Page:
In The Code

By Doug Bartholomew  |  Posted 2006-09-08 Email Print this article Print
 
 
 
 
 
 
 

Incorrect or obsolete data can slay a business. Mentor Graphics, a maker of electronic design automation systems, fought back by deploying a master data management system to automatically update changes in its operations.

In The Code

Of course, all companies have master data—basically, descriptors that consist of a code for each part number or customer account. The descriptors enable key business information—about products, customers, geographic locations, general ledger accounts, etc.—to be consolidated into reports. These identifiers also help in the analysis of business information, so that it can be sliced and diced using an online analytical processing-based business intelligence system such as the Hyperion Essbase system used at Mentor Graphics. Master data is used to categorize, aggregate and evaluate transactional data for data reporting purposes.

The Hyperion MDM software not only refreshes data in Essbase, but it also streamlines the rebuilding of data cubes for analytical applications. Mentor Graphics usually updates its Essbase cubes twice daily, but during the close of a quarter, financial analysts depend on the information so much that the cubes may be updated every four hours.

But exactly what does master data consist of? And why is keeping it current, accurate and consistent across the enterprise so important? Simply put, master data consists of ranked lists, sometimes called hierarchies, of various data dimensions—customers, suppliers, general ledger accounts, products, geographic divisions or other organizational units.

Often, master data is used to define transactional data. When a company sells X volume of product Y, to customer Z, by salesperson W, who works out of geographic business unit V, a set of descriptors is attached to that transaction that identifies X, Y, Z, W and V. Embedded in the transaction are various pieces of master data that help identify each of these key information components surrounding the transaction.

Sure, an old-time cash register could ring up that sale, but at the end of the day, or month, all you'd have is a tally of each sale amount and a total. There wouldn't be any information about who made the sale and where he worked, who bought the product, how much of each product was sold and where it was purchased.

Today, of course, companies need all that information about the sale. That's why master data, which provides the core elements that span the business' enterprise systems, is integral to corporate operations.

The problem arises when a company uses incorrect or outdated master data. "If I deliver a product to a customer and then I invoice that customer incorrectly, and the data the customer has doesn't agree with the information on the invoice, the customer will not pay the bill," Swanton says.

All master data eventually changes over time. Customers come and go, as do employees. Products are discontinued and new ones are launched. Business rules are revised and new procedures added.

At many companies, information-technology staffers are tasked with updating and maintaining master data, placing a huge burden on these workers. "The business user will ask the information-technology administrator to make the change," Villacis says. The administrator then will contact systems staff in other areas of the company to tell them to make the change in other business systems. "Besides requiring lots of back and forth and lots of steps, this process often leads to errors," he adds.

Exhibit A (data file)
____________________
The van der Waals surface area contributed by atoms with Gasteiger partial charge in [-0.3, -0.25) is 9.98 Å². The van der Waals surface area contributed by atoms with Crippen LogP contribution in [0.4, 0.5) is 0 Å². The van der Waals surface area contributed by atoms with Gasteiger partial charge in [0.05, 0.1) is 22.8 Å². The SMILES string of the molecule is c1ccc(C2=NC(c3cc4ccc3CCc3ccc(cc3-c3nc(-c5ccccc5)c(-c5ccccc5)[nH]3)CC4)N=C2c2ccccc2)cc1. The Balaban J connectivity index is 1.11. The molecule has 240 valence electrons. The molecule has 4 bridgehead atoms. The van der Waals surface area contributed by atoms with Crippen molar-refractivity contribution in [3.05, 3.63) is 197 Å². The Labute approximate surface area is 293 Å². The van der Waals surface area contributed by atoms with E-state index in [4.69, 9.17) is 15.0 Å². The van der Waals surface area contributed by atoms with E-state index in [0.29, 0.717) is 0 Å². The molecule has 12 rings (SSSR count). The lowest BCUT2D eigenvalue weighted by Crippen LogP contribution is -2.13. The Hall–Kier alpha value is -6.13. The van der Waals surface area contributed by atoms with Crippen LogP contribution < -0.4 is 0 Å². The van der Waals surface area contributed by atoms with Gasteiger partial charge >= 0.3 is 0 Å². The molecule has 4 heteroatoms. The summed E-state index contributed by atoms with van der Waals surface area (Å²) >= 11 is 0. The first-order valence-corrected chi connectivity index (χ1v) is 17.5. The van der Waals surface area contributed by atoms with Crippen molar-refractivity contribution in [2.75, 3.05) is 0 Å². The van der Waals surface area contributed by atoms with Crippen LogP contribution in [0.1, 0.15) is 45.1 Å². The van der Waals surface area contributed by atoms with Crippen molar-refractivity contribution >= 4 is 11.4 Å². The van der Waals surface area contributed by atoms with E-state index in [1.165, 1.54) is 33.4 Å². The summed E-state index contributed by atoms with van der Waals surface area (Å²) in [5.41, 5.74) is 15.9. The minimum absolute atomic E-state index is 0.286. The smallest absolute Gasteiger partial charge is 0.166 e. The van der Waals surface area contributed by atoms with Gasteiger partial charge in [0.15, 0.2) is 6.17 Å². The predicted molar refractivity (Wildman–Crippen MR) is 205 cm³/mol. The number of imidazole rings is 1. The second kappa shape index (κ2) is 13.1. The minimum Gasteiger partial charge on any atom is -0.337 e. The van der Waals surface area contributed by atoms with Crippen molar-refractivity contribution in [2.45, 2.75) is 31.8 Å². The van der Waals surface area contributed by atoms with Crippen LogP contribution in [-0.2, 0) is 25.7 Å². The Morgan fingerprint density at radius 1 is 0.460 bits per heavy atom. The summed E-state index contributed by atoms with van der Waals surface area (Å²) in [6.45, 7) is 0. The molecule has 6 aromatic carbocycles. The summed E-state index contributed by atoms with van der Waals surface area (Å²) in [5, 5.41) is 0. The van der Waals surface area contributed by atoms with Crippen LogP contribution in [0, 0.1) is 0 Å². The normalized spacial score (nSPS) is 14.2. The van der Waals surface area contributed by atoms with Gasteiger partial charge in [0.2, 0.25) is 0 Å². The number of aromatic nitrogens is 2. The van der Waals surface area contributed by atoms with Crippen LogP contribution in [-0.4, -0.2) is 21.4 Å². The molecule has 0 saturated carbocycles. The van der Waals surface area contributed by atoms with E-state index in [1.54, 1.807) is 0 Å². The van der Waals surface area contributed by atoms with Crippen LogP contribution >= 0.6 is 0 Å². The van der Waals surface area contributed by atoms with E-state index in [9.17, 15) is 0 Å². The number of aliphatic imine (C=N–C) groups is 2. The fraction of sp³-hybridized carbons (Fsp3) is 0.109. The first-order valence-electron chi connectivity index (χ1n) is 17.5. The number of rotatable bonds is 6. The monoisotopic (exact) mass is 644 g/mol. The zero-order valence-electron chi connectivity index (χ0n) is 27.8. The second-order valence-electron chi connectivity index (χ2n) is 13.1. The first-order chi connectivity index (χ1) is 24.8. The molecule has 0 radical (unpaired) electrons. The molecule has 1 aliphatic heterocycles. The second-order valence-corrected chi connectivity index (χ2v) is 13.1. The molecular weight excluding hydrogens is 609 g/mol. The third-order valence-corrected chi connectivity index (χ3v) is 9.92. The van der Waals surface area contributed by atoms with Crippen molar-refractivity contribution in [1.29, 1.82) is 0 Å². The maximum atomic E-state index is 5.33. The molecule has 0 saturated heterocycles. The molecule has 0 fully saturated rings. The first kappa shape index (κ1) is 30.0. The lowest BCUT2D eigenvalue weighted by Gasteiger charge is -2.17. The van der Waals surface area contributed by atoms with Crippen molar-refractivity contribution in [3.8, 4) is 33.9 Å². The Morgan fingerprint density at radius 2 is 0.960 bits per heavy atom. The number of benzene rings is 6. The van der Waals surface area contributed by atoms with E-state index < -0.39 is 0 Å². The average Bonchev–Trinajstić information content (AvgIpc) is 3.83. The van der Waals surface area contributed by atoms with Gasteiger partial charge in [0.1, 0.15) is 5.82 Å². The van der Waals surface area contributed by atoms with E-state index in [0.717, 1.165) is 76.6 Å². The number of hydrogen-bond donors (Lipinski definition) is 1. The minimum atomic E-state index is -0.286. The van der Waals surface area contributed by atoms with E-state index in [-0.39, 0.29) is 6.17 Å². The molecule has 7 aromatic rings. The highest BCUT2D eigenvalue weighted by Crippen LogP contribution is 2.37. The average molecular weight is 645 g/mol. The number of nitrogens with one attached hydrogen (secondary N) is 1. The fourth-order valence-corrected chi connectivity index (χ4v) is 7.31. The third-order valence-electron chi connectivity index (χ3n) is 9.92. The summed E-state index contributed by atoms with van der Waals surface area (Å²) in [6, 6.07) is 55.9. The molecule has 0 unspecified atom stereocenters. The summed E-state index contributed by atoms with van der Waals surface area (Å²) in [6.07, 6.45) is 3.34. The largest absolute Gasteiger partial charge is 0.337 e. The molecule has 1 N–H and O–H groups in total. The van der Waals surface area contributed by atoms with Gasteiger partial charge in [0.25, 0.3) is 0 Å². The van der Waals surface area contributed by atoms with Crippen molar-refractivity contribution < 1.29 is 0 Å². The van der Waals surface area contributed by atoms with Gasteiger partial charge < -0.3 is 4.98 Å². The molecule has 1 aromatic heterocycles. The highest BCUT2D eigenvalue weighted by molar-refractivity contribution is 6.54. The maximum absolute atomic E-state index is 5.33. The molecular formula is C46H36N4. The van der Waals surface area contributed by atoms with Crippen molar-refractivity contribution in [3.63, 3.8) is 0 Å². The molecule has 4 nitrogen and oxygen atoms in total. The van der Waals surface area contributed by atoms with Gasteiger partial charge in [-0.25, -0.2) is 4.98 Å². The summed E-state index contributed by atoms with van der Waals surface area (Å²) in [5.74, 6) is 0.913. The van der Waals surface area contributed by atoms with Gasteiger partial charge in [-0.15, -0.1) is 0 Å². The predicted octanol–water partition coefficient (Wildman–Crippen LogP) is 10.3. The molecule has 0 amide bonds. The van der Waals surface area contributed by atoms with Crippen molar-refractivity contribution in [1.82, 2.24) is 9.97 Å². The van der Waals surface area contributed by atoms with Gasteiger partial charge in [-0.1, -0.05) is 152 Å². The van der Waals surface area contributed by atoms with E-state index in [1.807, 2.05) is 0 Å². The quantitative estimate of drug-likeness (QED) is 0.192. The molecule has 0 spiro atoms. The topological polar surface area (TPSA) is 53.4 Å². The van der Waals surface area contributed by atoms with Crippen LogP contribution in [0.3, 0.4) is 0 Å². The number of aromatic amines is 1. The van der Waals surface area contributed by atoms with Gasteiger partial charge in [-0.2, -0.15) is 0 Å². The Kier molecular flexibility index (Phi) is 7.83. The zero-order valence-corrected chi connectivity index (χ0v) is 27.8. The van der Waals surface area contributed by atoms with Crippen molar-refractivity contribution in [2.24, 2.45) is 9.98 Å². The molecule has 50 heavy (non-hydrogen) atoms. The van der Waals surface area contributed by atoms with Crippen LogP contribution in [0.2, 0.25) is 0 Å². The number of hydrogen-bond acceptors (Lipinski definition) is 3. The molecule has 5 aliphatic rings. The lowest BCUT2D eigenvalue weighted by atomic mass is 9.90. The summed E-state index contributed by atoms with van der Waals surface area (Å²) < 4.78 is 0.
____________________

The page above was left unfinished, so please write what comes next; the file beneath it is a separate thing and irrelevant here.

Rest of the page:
At Mentor Graphics, this overload led to a bottleneck that was a key business reason for the company adopting a new master data management scheme. "We knew we needed to push it out to the users," Beldman says.

Today, Mentor Graphics has 30 business unit users responsible for updating and changing master data. When they input a revision in the company's central Hyperion MDM system, the change is automatically propagated via Web services to the company's data warehouse and to the various business applications that would use the data.

In some cases, depending on the type of business information, a unit will save up the changes and input them in batch mode once each day. The actual integration among systems is done using extract transformation load tools, Web services or, in the case of SAP, its application programming interface tool, BAPI.

When Mentor Graphics went looking for an MDM system, it selected a package from Razza Software, which shortly thereafter was acquired by Hyperion. Mentor chose the system because of its flexibility in allowing business users to make master data changes. "At that time, there were not a lot of products in the MDM space," Beldman recalls. "This one was flexible in the ways you can set up the rules to determine what are valid changes." Thus, if a business user inputs a change that would violate the rules governing the company's master data, the system rejects it.

Although only 30 people can make such changes to master data, a total of more than 1,000 employees can access the MDM system to obtain current business information. "Our people can go to the Web and see who the account manager is for Switzerland," Beldman says. "They don't have to ask around or call people to try to find out who the new account manager is because the information is out of date."

NEXT PAGE: Consistency, At a Price



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Doug Bartholomew is a career journalist who has covered information technology for more than 15 years. A former senior editor at IndustryWeek and InformationWeek, his freelance features have appeared in New York magazine and the Los Angeles Times Magazine. He has a B.S. in Journalism from Northwestern University.
 
 
 
 
 
 

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